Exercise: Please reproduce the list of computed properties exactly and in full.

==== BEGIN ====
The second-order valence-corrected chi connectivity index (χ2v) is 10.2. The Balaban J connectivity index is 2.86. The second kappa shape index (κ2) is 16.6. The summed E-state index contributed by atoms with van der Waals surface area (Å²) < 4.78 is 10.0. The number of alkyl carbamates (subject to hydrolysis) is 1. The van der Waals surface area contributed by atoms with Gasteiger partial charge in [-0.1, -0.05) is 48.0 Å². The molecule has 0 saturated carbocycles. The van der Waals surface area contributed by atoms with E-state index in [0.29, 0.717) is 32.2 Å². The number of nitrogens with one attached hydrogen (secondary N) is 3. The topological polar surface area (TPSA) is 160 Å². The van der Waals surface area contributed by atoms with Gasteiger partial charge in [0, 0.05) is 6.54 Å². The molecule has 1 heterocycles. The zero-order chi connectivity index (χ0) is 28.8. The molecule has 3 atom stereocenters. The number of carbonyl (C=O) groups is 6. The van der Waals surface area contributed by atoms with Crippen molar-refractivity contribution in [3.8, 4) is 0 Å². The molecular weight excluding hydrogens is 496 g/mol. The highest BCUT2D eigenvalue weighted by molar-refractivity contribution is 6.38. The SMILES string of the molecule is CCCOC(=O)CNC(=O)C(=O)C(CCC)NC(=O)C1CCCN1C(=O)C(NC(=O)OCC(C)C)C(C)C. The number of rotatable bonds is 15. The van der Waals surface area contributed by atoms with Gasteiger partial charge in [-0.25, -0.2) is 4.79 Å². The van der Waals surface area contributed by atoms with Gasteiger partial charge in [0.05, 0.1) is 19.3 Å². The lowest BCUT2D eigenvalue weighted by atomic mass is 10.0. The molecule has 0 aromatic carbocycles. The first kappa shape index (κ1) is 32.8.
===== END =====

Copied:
The second-order valence-corrected chi connectivity index (χ2v) is 10.2. The Balaban J connectivity index is 2.86. The second kappa shape index (κ2) is 16.6. The summed E-state index contributed by atoms with van der Waals surface area (Å²) < 4.78 is 10.0. The number of alkyl carbamates (subject to hydrolysis) is 1. The van der Waals surface area contributed by atoms with Gasteiger partial charge in [-0.1, -0.05) is 48.0 Å². The molecule has 0 saturated carbocycles. The van der Waals surface area contributed by atoms with E-state index in [0.29, 0.717) is 32.2 Å². The number of nitrogens with one attached hydrogen (secondary N) is 3. The topological polar surface area (TPSA) is 160 Å². The van der Waals surface area contributed by atoms with Gasteiger partial charge in [0, 0.05) is 6.54 Å². The molecule has 1 heterocycles. The zero-order chi connectivity index (χ0) is 28.8. The molecule has 3 atom stereocenters. The number of carbonyl (C=O) groups is 6. The van der Waals surface area contributed by atoms with Crippen molar-refractivity contribution in [3.8, 4) is 0 Å². The molecular weight excluding hydrogens is 496 g/mol. The highest BCUT2D eigenvalue weighted by molar-refractivity contribution is 6.38. The SMILES string of the molecule is CCCOC(=O)CNC(=O)C(=O)C(CCC)NC(=O)C1CCCN1C(=O)C(NC(=O)OCC(C)C)C(C)C. The number of rotatable bonds is 15. The van der Waals surface area contributed by atoms with Gasteiger partial charge in [-0.25, -0.2) is 4.79 Å². The van der Waals surface area contributed by atoms with Gasteiger partial charge in [0.05, 0.1) is 19.3 Å². The lowest BCUT2D eigenvalue weighted by atomic mass is 10.0. The molecule has 0 aromatic carbocycles. The first kappa shape index (κ1) is 32.8.